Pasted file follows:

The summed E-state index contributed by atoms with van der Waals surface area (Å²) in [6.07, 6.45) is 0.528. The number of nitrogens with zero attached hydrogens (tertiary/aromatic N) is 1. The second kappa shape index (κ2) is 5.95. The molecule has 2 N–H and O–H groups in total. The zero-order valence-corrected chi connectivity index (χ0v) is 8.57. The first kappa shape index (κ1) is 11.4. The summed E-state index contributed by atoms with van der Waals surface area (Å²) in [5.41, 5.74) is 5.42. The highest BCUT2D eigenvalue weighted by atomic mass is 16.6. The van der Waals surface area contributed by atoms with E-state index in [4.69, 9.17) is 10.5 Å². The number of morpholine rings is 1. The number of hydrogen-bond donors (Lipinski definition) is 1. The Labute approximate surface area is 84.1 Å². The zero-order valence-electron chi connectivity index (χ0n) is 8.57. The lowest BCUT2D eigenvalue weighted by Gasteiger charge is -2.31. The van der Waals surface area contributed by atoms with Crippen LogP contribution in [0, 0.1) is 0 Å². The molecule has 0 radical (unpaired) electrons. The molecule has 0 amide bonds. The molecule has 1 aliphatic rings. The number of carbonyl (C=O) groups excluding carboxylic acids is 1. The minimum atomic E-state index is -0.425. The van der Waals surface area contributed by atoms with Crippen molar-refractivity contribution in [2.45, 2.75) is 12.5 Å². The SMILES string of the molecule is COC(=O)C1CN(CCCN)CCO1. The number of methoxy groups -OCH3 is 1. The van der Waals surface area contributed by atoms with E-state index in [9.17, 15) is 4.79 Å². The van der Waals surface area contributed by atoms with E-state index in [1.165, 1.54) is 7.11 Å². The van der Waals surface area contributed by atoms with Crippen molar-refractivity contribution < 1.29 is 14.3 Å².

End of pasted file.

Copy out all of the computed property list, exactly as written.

The summed E-state index contributed by atoms with van der Waals surface area (Å²) in [6.07, 6.45) is 0.528. The number of nitrogens with zero attached hydrogens (tertiary/aromatic N) is 1. The second kappa shape index (κ2) is 5.95. The molecule has 2 N–H and O–H groups in total. The zero-order valence-corrected chi connectivity index (χ0v) is 8.57. The first kappa shape index (κ1) is 11.4. The summed E-state index contributed by atoms with van der Waals surface area (Å²) in [5.41, 5.74) is 5.42. The highest BCUT2D eigenvalue weighted by atomic mass is 16.6. The van der Waals surface area contributed by atoms with E-state index in [4.69, 9.17) is 10.5 Å². The number of morpholine rings is 1. The number of hydrogen-bond donors (Lipinski definition) is 1. The Labute approximate surface area is 84.1 Å². The zero-order valence-electron chi connectivity index (χ0n) is 8.57. The lowest BCUT2D eigenvalue weighted by Gasteiger charge is -2.31. The van der Waals surface area contributed by atoms with Crippen LogP contribution in [0, 0.1) is 0 Å². The molecule has 0 radical (unpaired) electrons. The molecule has 0 amide bonds. The molecule has 1 aliphatic rings. The number of carbonyl (C=O) groups excluding carboxylic acids is 1. The minimum atomic E-state index is -0.425. The van der Waals surface area contributed by atoms with Crippen molar-refractivity contribution in [2.45, 2.75) is 12.5 Å². The SMILES string of the molecule is COC(=O)C1CN(CCCN)CCO1. The number of methoxy groups -OCH3 is 1. The van der Waals surface area contributed by atoms with E-state index in [9.17, 15) is 4.79 Å². The van der Waals surface area contributed by atoms with E-state index in [1.165, 1.54) is 7.11 Å². The van der Waals surface area contributed by atoms with Crippen molar-refractivity contribution < 1.29 is 14.3 Å².